Section 23(1) provides that the annual value shall be determined to be the reasonable letting value provided where it is actually let out, the actual rental income shall be taken. Sub-section (2) of Section 23 provides that where the owner himself resides in that residential property there shall be a remission of 50 per cent from the annual value as determined under Sub-section (1) of Section 23. We now come to Sub-section (3) of Section 23 which provides that where the property referred to in Sub-section (2) of Section 23 consists of one residential house only and it cannot actually be occupied by the owner by reason of the fact that owing to his employment, business or profession carried on any other place, he has to reside at that other place in a building not belonging to him, the annual value of that house shall be taken at nil and in case it was partly occupied by him for a fraction of the previous year a proportionate of the annual value shall be taxed. The AAC had referred to the decision of the Allahabad High Court in the case of CIT v. Rani Kaniz Abid 1972 Tax LR 587 which was a case under Sub-section (2) of Section 23. In that case it was held that though the assessee did not actually reside in the house but only her daughter and son-in-law resided therein it should be deemed to be a house in the occupation of the owner for the purpose of his own residence so that the assessee was entitled to the concession thereunder. But we have here a different situation, viz., the provisions of Sub-section (3) of Section 23 which states that the assessee is entitled to a further remission where the house was not actually occupied by the owner. The contention of the assessee is that the phrase 'actually occupied' must be given significance so that the occupation by the son would not be sufficient to deprive the assessee of the relief under Sub-section (3) of Section 23. On the other hand, the contention of the revenue is that the assessee had derived some benefit by reason of the occupation by the son and it should be deemed to have occupied the property himself. The justification for taxing the notional income from house property itself was given in the case of Governors of the Rotunda Hospital v. Coman [1920] 7 TC 517 as: ...If the owner of such properties as these should be himself in occupation of them, it by no means follows that he will, in fact, derive from them an income equal to this annual value; but, as he has the use and enjoyment of the properties, it is, for the purposes of the statute, presumed that he does derive from then an income equal in amount to this annual value, and tax is accordingly, under Schedule A, assessed upon this presumed income. (p. 586)Bhagwan Dass Jain v. Union of India [1981] 128 ITR 315. But where the assessee is not actually in occupation of the house, this benefit would no longer be available and that is, perhaps, the reason why Sub-section (3) of Section 23 has been enacted to give relief where the assessee is not actually in occupation. The meaning of the phrase 'actually occupied' can be clearly understood by the acceptable reason given in the section itself, viz., 'by reason of the fact that owing to his employment, business or profession carried on at any other place, he has to reside at that other place in a building not belonging to him'.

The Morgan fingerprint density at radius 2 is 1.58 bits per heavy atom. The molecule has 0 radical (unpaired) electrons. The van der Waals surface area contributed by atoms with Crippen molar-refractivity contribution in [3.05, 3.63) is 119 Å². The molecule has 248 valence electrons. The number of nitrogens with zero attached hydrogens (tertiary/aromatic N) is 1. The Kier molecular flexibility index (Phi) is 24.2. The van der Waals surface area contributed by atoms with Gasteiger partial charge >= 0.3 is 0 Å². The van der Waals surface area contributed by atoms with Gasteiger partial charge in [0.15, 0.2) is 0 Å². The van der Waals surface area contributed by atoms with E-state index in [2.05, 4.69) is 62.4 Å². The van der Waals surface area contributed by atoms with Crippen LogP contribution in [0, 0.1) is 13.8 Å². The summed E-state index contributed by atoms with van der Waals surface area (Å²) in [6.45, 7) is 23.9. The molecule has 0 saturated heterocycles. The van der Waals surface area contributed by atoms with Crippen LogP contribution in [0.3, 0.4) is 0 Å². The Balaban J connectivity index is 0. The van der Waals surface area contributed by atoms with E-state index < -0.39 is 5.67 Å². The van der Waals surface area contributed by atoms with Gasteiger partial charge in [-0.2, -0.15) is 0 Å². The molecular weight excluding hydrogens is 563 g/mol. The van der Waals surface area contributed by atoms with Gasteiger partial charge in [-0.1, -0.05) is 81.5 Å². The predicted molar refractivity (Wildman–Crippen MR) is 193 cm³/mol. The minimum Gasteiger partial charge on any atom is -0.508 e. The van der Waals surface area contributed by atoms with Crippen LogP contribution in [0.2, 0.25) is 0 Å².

This shows that where the assessee is required to have a double establishment the statute intended to give the assessee relief in respect of the house in which he himself was not residing. This is further strengthened by the opening words of the Sub-section (3) of Section 23 which grants this remission only in respect of a house referred to in Sub-section (2) of Section 23 which is itself a house in the occupation of the owner for the purpose of his own residence. This shows that even if the house could be deemed to be in the occupation of the owner for the purpose of his own residence by reason of his family continuing to reside in that premises, it would be a house in respect of which relief under Sub-section (3) of Section 23 will be available where the assessee himself is not able to reside by reason of his occupation elsewhere. From this situation we can easily see that the occupation by the son or other relative has to be disregarded because the statute was concerned with the actual occupation by the assessee himself and not a deemed or derivative occupation through the benefit given to any relative. We are, therefore, convinced that in terms of Section 23(3) the assessee, who was not himself actually in occupation of the premises, was entitled to the relief granted by that sub-section. We, accordingly, set aside the orders of the authorities below on this point and direct the ITO to recompute the total income for the assessment year 1977-78 and correspondingly for the other two assessment years 1978-79 and 1979-80 also depending upon the actual occupation by the assessee.